Benches line the Arkansas River Trail in North Shore Riverwalk Park east of Willow Street in North Little Rock. Most mornings they are occupied.
Thanks to a lack of armrests (meant to prevent people from reclining on them), the benches serve as beds for a number of men, and a few women. Wrapped in blankets, often barefoot with their shoes tucked beneath the bench and a backpack nearby, they sleep quietly on these warm days, which are comfortable before the sun rises too high.
It's hard to beat the view of the river and the city rising up from its southern banks..
Some of the makeshift bedding areas are tidy; others are littered with torn Styrofoam containers, plastic bottles, semi-crushed coffee cups, and abandoned clothing. A few of the occupants sit up as I walk past at sunrise with my three little dogs; shaking off the grogginess, slowly reconnecting with the world.
They're the ones most likely to get a visit from Audi.
She's a 15-pound registered therapy dog who adores everyone. When she spies a likely source of attention, she'll tug on her leash (she's surprisingly strong) and bring the rest of us along with her. When she gets within petting range of her conquest, she sticks her adorable face up, looks them in the eye, wags her stub of a tail, and refuses to leave until she gets a head rub.
She's seldom denied, and often provokes a murmured response regarding her cuteness, sweetness, friendliness, and raccoon mask. Bandit, some call her.
This is when I usually explain that she, Paris and Dublin are all girls, all rescues, and are barky terriers who are feisty, cheery, and fond of everyone except other dogs on leashes and skateboarders on the River Trail.
Our conversations rarely go beyond the dogs; Audi knows not to wear out her welcome when the still-snoozy bench occupant gives her a final pat and gazes out over the river. So she saunters off with an added spring in her short-legged step.
I like to think they've both brightened each others' day.
And, although it makes Audi happy to have so many potential admirers on her walking route, it's alarming how substantially the number of people sleeping outside has increased.
According to the Los Angeles Times, with the coronavirus-induced shock to the economy crippling businesses of all sizes and leaving millions of Americans out of work, homelessness in the U.S. could grow as much as 45 percent in a year.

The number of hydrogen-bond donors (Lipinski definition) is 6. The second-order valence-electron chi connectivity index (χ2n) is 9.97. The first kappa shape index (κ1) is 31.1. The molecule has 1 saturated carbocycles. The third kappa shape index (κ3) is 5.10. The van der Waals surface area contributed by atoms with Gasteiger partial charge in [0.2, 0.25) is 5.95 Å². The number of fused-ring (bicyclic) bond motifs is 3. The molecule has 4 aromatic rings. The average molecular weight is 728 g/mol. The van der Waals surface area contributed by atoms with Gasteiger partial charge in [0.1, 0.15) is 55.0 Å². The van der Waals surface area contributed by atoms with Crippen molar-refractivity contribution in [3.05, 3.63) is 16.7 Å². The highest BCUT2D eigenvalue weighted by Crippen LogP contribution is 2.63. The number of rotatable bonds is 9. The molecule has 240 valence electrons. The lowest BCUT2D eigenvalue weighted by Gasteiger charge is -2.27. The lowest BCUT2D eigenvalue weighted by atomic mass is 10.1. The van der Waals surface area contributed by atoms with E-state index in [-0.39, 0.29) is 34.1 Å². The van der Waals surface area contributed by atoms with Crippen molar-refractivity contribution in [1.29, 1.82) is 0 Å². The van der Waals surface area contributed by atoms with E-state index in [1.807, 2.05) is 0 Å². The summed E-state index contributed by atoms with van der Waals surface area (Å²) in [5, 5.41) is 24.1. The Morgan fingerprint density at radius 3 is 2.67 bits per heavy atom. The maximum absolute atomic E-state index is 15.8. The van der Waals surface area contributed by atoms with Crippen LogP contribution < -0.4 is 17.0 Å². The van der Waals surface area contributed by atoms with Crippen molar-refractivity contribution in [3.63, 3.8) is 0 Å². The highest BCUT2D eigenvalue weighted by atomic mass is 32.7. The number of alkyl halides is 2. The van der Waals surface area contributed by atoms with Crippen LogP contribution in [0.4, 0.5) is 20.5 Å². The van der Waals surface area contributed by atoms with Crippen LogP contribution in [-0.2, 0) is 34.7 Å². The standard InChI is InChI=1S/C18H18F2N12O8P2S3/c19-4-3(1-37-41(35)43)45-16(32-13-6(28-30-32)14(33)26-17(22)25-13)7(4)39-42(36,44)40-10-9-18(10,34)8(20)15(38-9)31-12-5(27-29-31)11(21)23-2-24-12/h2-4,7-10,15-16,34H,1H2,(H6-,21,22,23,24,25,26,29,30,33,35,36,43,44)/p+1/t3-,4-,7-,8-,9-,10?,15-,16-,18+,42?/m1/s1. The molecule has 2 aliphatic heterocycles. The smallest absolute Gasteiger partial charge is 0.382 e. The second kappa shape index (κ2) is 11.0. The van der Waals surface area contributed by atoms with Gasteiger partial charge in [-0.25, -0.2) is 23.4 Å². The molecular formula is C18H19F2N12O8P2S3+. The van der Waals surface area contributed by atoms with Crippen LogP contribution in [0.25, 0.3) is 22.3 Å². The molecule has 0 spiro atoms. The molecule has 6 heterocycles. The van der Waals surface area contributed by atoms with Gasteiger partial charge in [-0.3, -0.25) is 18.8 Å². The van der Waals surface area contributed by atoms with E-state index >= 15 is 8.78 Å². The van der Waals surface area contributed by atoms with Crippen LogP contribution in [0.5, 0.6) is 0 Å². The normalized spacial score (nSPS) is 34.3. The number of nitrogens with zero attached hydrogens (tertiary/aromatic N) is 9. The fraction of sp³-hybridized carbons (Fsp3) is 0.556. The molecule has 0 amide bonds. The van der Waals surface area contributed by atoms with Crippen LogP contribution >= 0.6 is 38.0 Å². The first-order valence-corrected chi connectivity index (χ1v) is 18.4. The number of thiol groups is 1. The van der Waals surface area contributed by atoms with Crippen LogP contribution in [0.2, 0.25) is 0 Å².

That would mean an additional 250,000 or so people would be without permanent shelter compared with the 568,000 who were homeless in January 2019, according to government data.
The Nation reports that 39 percent of those who have lost their jobs since March made less than $40,000 a year, compared to 19 percent of those earning $100,000 or more.
And now that the weekly $600 unemployment bonuses that millions relied on through the end of July are gone, evictions are forcing people out of their apartments, houses and other living spaces. Once they exhaust options like staying with friends or relatives, they may find themselves with nowhere to go but into abandoned buildings, shelters, and onto the streets.
That results in more people who are vulnerable to contracting the coronavirus because they can't shelter in place and maintain social distancing.
"If you live in a big city, you can hardly miss the homeless, and you're undoubtedly familiar with the rituals of passersby," writes Rajan Menon in The Nation. "Some simply walk on, perhaps at a slightly quickened pace; others glance at the homeless but ignore [them]. Some do give them money or food from time to time, knowing that the gesture amounts to slapping a Band-Aid on a serious wound.
"Even those who see the homeless daily generally know very little about them--who they are, how they ended up on the street, how they manage to survive--and even less about the homeless who, having found a place in a shelter, are out of sight."
What's to be done? According to the Huffington Post, no city has ever come close to solving homelessness.
It's not through lack of trying. There are facilities working to make a difference, such as Gaines House in Little Rock (a transitional residence for homeless women ages 18 and older who have a mental, physical, or behavioral health disability), the Salvation Army, Our House, Helping Hand of Little Rock (with a food pantry, thrift shop, and monetary support for families in central Arkansas), Little Rock Compassion Center, and the Van, a mobile resource that visits homeless camps, alleys, cars, and public spaces in search of those needing food, water, clothing, and hygiene products.
Admittedly, there are no simple solutions. So what can we do to make a difference? Here are suggestions on helping the homeless from the Bowery Mission (bowery.org):
Smile, wave, say hello, start a simple conversation. This is easier than you think.
Provide a homeless person with a mask. Or hand sanitizer.
Share gift cards from fast food chains, granola bars, blankets, bottled water, a clean T-shirt in the summer, a pair of gloves in the winter.
And show respect for everyone. Be like Audi.
Karen Martin is senior editor of Perspective.